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Improving the Efficiency of Engines for Large Nonfighter Aircraft
SUMMARY 1 TECHNOLOGY OPTIONS FOR IMPROVEDAIR VEHICLE FUEL EFFICIENCYAIR FORCE SCIENTIFIC ADVISORY BOARDCHAIR: ANN KARAGOZIANMAY 2006
This study identifies potential near-, mid-, and far-term methods for improving air vehicle fuel efficiency in the Air Force. The study also determines relevant benefits of recent government propulsion efficiency programs and technologies (current and future) that could impact fuel efficiency.
Between 2005 and 2025, the percentage of crude oil imported to the United States is estimated to grow from 63 to 70 percent of the total crude oil consumed. Within DoD, the Air Force is the largest consumer of fuel, with 58 percent, or 3.2 billion gallons, used in 2003. Of this, 81 percent was used for fueling aircraft. The largest percentage (54.2) of aircraft fuel is used by tankers and transport planes (FY98-FY04).
In the study, the cost of fuel is estimated by including the actual cost (Defense Energy Support Center (DESC) price to the Air Force) as well as the cost to transport the fuel via tanker. The cost to transport the fuel can be significantly higher than the actual fuel cost. Therefore it is necessary to account for this “fully burdened” cost of aviation fuel when comparing benefits of alternative solutions.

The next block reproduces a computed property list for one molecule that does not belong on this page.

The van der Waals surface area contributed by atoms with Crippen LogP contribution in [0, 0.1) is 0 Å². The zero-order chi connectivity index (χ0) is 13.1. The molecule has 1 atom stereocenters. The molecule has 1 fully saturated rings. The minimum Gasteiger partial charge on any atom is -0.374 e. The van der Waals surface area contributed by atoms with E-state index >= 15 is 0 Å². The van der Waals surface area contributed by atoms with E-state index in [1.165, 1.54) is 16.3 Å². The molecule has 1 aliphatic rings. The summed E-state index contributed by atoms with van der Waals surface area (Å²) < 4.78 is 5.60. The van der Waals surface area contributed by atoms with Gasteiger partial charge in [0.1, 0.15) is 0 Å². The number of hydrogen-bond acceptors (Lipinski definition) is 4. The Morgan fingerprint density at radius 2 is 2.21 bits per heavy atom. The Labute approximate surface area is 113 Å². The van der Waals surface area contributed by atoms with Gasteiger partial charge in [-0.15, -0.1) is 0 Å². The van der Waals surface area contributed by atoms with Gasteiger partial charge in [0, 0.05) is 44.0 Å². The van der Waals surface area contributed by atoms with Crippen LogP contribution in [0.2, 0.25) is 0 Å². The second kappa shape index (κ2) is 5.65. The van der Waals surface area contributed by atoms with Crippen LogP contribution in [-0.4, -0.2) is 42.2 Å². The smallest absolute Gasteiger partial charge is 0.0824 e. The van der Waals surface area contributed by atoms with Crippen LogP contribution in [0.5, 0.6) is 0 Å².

Fuel efficiency can be increased by making adjustments in three areas: aerodynamics (to increase lift to drag ratio), engine fuel consumption (to decrease thrust-specific fuel consumption (TSFC)), and weight (to reduce operational empty weight). It is estimated that large transport aircraft could realize as much as a 12 percent savings in fuel if there is a 10 percent increase in lift to drag ratio, a 13 percent savings for a 10 percent decrease in TSFC, and a 6 percent savings for a 10 percent decrease in operating empty weight (OEW). This information was calculated for an aircraft at Mach 0.8 at an altitude of 36,000 ft.
Over the past 50 years or so, the TSFC of engines has tended to decrease over time, starting with turbojet engines in the 1950s and ending with second-generation, high-bypass turbofans in the early 2000s. The potential for further gains in TSFC is projected to decrease in the next 15 years. However, tankers and transport aircraft tend to have a higher lift to drag ratio and lower TSFC than fighter aircraft, making them better candidates for TSFC improvement.
Current Air Force turbine engine development programs (IHPTET and VAATE) plan to improve engine performance over the next 10 years. These programs generally emphasize goals for military performance, not mobility. NASA aeronautics development programs are focusing on emissions, noise reduction, and engine control as well as ultraefficient engine technology (UEET). UEET has achieved a